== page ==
When making a soufflé, it is important that the eggs come to room temperature. Before you even gather your other ingredients, pull five eggs from the refrigerator so that they will be ready to go when you need them.

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Photo courtesty Fair Winds Press, 2013

Gorgonzola Soufflé with Pear-Walnut Sauce, from "The Flavorful Kitchen Cookbook."

Pear-Walnut Sauce

1 cup (100 g) unsalted walnut halves

2 cups (475 ml) heavy cream

Salt


1/2 vanilla bean, split lengthwise and seeds scraped

1 pear, peeled, cored, and quartered

1 cup (235 ml) white wine (such as Riesling or Champagne)

1 teaspoon (5 ml) vinegar (Champagne or apple cider)

Juice of 1/2 lemon

1/4 cup (50 g) sugar

1/4 cup (60 ml) water

Blue Cheese Soufflé

1/4 cup (25 g) grated Parmesan cheese, plus extra for sprinkling

3 tablespoons (42 g) unsalted butter, plus extra to grease the dish

3 tablespoons (23 g) all-purpose flour

1 cup (235 ml) milk


4 egg yolks, at room temperature


3 ounces (85 g) blue cheese (such as Roquefort or Stilton)

Salt and pepper


5 egg whites, at room temperature

Pinch cream of tartar

To prepare pear-walnut sauce: Combine walnuts, cream, a pinch of salt, and vanilla pod and seeds in a saucepan and cook for 15 minutes over low heat until the liquid reduces by half. Strain mixture with a slotted spoon or through a fine mesh strainer into a bowl, pushing down to extract as much liquid as possible. Discard walnuts and pod.

In a small saucepan, cook pear, wine, vinegar, lemon juice, sugar, and water over low heat until the pear is very soft. When the liquid reduces by 75 percent and becomes thick and syrupy, remove from heat. Transfer mixture to a blender and blend until very smooth. Transfer sauce

To a bowl and whisk in the walnut cream. Cover and set aside until it reaches room temperature and is ready to use.

To prepare soufflé: Grease an 8-inch (20 cm) soufflé dish and sprinkle with Parmesan cheese. In a saucepan over medium heat, melt the butter. Add the flour, mix to combine, and continue to stir and cook for
 2 minutes. Add the milk, whisking to combine and cook, using a rubber spatula to scrape the bottom and sides occasionally. Cook until the mixture is thick and smooth. Remove from heat and whisk in the egg yolks one at a time. Stir in the cheese, season with salt and pepper, and set aside.

With the whisk attachment of a standing mixer, beat the egg whites and cream of tartar until thick, stiff and glossy. Add about one-quarter of the stiff egg whites to the cheese base and fold in gently. Add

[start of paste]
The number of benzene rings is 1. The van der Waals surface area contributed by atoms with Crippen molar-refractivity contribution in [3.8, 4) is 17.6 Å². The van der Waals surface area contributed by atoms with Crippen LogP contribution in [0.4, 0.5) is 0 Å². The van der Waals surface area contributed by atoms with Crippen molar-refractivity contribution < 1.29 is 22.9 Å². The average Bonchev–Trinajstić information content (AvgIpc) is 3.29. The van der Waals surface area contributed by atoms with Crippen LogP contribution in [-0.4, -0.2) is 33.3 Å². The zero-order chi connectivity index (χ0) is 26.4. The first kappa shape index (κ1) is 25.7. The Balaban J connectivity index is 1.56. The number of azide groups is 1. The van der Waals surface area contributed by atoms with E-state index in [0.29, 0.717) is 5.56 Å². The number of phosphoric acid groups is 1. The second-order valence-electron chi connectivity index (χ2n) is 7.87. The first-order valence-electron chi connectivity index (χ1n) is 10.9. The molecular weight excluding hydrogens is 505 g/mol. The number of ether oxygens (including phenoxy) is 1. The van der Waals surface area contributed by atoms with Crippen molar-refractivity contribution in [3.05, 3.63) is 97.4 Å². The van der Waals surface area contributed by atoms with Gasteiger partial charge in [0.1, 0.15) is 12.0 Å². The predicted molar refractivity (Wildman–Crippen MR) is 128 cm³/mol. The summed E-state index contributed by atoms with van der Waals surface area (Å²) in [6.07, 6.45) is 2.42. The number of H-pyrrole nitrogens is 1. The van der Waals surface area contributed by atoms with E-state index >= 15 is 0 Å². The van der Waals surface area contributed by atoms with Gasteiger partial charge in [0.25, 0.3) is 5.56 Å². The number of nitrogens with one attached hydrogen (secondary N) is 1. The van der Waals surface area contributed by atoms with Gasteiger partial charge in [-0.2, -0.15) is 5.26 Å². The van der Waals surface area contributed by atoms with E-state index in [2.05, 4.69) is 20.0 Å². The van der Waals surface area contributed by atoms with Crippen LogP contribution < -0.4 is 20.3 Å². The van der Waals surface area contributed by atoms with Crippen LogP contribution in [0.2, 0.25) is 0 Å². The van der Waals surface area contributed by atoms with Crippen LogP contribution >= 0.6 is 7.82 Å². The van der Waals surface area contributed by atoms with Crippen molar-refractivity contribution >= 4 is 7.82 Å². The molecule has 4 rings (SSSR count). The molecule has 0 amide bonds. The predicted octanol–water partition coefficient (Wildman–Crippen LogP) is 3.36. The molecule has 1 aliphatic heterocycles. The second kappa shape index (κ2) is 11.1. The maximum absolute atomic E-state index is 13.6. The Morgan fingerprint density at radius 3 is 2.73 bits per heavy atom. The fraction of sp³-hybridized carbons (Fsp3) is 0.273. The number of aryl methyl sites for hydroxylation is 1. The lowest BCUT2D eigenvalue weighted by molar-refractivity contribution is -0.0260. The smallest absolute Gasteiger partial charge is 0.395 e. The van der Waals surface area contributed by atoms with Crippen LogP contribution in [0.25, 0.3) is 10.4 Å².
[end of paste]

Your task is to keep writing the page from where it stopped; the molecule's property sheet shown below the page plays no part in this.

the remaining whites and carefully fold until just incorporated. Fill prepared soufflé dish and bake for 30 minutes until soufflé browns and rises. Serve immediately with pear-walnut sauce.

Yield: 4 servings

(Recipe from “The Flavorful Kitchen Cookbook,” Fair Winds Press, 2013)

Lemongrass + coconut + basil = Heavenly Thai-Inspired Mussels

The broth in this dish is like liquid heaven, so make sure you have something on hand to help you gobble it up — rice, bread, or even just a spoon will do.

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Photo courtesty Fair Winds Press, 2013

Heavenly Thai-Inspired Mussels, from "The Flavorful Kitchen Cookbook."

1 can (14 fluid ounces, or 425 ml) coconut milk

1/2 inch (1 1/4 cm) fresh ginger, peeled and minced

2 stalks lemongrass, trimmed and chopped into 2-inch (5 cm) pieces

1 fresh Thai chile, sliced lengthwise, seeds removed, divided

Zest of 1 lemon


1 tablespoon (15 ml) fish sauce (optional)


Juice of 1 lemon

2 cloves garlic, minced


1 small shallot, minced


2 tablespoons (30 ml) vegetable oil (such as canola)


1/8 teaspoon sesame oil

1/4 cup (60 ml) dry white wine (such as Sauvignon Blanc)

1 pound (455 g) mussels, washed

6 stems Thai basil, leaves only, chopped

Salt in a saucepan, combine coconut milk, ginger, lemongrass, half of the chile, lemon zest, and fish sauce (if using). Bring to a simmer and cook for 10 minutes. Remove from heat, cover, and let infuse for an additional 10 minutes. Strain, pushing down on the strainer to extract as much liquid as possible. Add lemon juice and set aside.

Finely mince the remaining half of the chile. In a large skillet over medium-high heat, sauté chile, garlic, and shallot in vegetable and sesame oil until tender. Deglaze pan with white wine and cook until reduced by half. Increase the heat to high; add mussels, coconut-lemongrass milk, and basil. Season with salt and shake the pan to distribute the ingredients. Cook, shaking the skillet occasionally, just until the mussels open. Remove from heat and serve immediately.

Yield: 4 servings

Note: This recipe also works nicely with shrimp as a substitute for mussels.

(Recipe from “The Flavorful Kitchen Cookbook,” Fair Winds Press, 2013)